And the inclusion of one book that I stopped reading more quickly than usual and another one (Firefly Lane by Kristin Hannah) that I and almost everyone else in my book group did not like reminded me that personal taste is indeed very personal.
How many of these books have you read? Which ones will you add to your own TBR (to be read) list? Which of them did you like or dislike? And what other titles would you add to the list?
Female thrill-killers are rare in crime fiction. Why is it hard to imagine a woman who murders for pleasure not revenge?
Most crime fiction featuring women presents them as private investigator, police officer, lawyer, or victim. Here Melanie McGrath, author of both nonfiction and crime fiction, examines why most crime novelists avoid woman characters who kill for pleasure:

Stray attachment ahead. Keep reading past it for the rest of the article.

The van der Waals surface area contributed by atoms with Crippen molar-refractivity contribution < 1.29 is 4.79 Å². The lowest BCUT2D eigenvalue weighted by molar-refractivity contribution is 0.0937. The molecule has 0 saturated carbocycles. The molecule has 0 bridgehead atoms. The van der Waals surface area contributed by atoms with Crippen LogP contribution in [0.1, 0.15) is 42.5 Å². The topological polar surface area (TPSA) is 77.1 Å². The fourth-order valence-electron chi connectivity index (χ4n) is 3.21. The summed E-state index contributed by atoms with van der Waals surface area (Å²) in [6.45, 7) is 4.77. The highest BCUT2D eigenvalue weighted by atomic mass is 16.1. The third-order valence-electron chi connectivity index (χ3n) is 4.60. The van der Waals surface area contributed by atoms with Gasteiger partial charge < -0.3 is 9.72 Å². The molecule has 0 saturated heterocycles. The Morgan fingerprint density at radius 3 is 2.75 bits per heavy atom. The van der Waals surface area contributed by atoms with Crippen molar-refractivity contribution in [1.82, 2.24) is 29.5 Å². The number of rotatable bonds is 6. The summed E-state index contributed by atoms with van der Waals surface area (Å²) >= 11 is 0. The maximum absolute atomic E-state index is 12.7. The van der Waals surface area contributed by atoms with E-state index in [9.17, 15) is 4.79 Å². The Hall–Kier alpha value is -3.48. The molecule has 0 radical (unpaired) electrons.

They’re a rare breed in crime fiction, yet readers seem fascinated by their fictive potential. Most often they’re seen as purely literary creations, the inventions of a writer’s dark mind. Readers want to see women thrill-killers in fiction without necessarily believing they exist in real life. In many reader’s minds, they inhabit the same category as vampires or superheroes.
Women who commit violence in crime fiction usually do so for revenge or to rid themselves of an abusive partner.
McGrath considers biological, psychological, and neuroscience approaches to explaining why, in both crime fiction and real life, men commit more violence than women.
Like most storytelling, crime fiction cleaves more readily to myth than to reality. Plus it’s a conservative genre (though its creators might not be), concerned with restoring order and equilibrium. Even at its more experimental limits, it tends to play with stereotypes, not discard them.
Yet, says McGrath, for decades novelists have been creating evil and selfish women characters like Amy Dunne in Gillian Flynn’s enormously popular book Gone Girl: